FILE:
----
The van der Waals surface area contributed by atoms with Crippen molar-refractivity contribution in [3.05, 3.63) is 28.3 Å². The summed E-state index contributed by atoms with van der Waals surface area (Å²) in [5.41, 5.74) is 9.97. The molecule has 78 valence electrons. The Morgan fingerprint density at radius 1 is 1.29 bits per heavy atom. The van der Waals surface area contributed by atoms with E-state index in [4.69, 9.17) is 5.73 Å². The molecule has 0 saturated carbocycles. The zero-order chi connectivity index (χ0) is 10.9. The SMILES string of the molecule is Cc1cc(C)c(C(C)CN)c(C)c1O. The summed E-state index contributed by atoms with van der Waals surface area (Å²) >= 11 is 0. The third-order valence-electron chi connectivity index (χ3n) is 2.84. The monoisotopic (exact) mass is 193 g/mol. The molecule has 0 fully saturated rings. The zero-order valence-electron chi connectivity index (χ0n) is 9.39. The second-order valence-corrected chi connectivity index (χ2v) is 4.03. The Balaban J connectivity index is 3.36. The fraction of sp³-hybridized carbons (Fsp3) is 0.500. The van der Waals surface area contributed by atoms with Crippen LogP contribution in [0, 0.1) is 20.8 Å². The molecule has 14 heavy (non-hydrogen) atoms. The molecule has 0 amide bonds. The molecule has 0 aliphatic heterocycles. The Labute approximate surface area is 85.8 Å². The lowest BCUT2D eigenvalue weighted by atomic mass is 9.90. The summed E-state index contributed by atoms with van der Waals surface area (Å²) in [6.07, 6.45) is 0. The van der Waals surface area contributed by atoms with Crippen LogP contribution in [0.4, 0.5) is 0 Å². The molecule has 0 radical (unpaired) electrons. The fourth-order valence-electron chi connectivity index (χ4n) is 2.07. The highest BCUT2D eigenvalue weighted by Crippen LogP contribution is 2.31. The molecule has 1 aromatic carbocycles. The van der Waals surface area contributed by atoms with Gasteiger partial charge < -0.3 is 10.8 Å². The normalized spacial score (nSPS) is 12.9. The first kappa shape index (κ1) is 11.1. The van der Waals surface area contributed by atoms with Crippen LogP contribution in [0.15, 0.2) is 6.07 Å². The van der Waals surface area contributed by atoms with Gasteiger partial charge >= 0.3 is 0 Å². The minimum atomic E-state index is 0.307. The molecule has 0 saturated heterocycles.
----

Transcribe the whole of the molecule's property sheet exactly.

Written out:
The van der Waals surface area contributed by atoms with Crippen molar-refractivity contribution in [3.05, 3.63) is 28.3 Å². The summed E-state index contributed by atoms with van der Waals surface area (Å²) in [5.41, 5.74) is 9.97. The molecule has 78 valence electrons. The Morgan fingerprint density at radius 1 is 1.29 bits per heavy atom. The van der Waals surface area contributed by atoms with E-state index in [4.69, 9.17) is 5.73 Å². The molecule has 0 saturated carbocycles. The zero-order chi connectivity index (χ0) is 10.9. The SMILES string of the molecule is Cc1cc(C)c(C(C)CN)c(C)c1O. The summed E-state index contributed by atoms with van der Waals surface area (Å²) >= 11 is 0. The third-order valence-electron chi connectivity index (χ3n) is 2.84. The monoisotopic (exact) mass is 193 g/mol. The molecule has 0 fully saturated rings. The zero-order valence-electron chi connectivity index (χ0n) is 9.39. The second-order valence-corrected chi connectivity index (χ2v) is 4.03. The Balaban J connectivity index is 3.36. The fraction of sp³-hybridized carbons (Fsp3) is 0.500. The van der Waals surface area contributed by atoms with Crippen LogP contribution in [0, 0.1) is 20.8 Å². The molecule has 14 heavy (non-hydrogen) atoms. The molecule has 0 amide bonds. The molecule has 0 aliphatic heterocycles. The Labute approximate surface area is 85.8 Å². The lowest BCUT2D eigenvalue weighted by atomic mass is 9.90. The summed E-state index contributed by atoms with van der Waals surface area (Å²) in [6.07, 6.45) is 0. The van der Waals surface area contributed by atoms with Crippen LogP contribution in [0.4, 0.5) is 0 Å². The molecule has 0 radical (unpaired) electrons. The fourth-order valence-electron chi connectivity index (χ4n) is 2.07. The highest BCUT2D eigenvalue weighted by Crippen LogP contribution is 2.31. The molecule has 1 aromatic carbocycles. The van der Waals surface area contributed by atoms with Gasteiger partial charge < -0.3 is 10.8 Å². The normalized spacial score (nSPS) is 12.9. The first kappa shape index (κ1) is 11.1. The van der Waals surface area contributed by atoms with Crippen LogP contribution in [0.15, 0.2) is 6.07 Å². The van der Waals surface area contributed by atoms with Gasteiger partial charge >= 0.3 is 0 Å². The minimum atomic E-state index is 0.307. The molecule has 0 saturated heterocycles.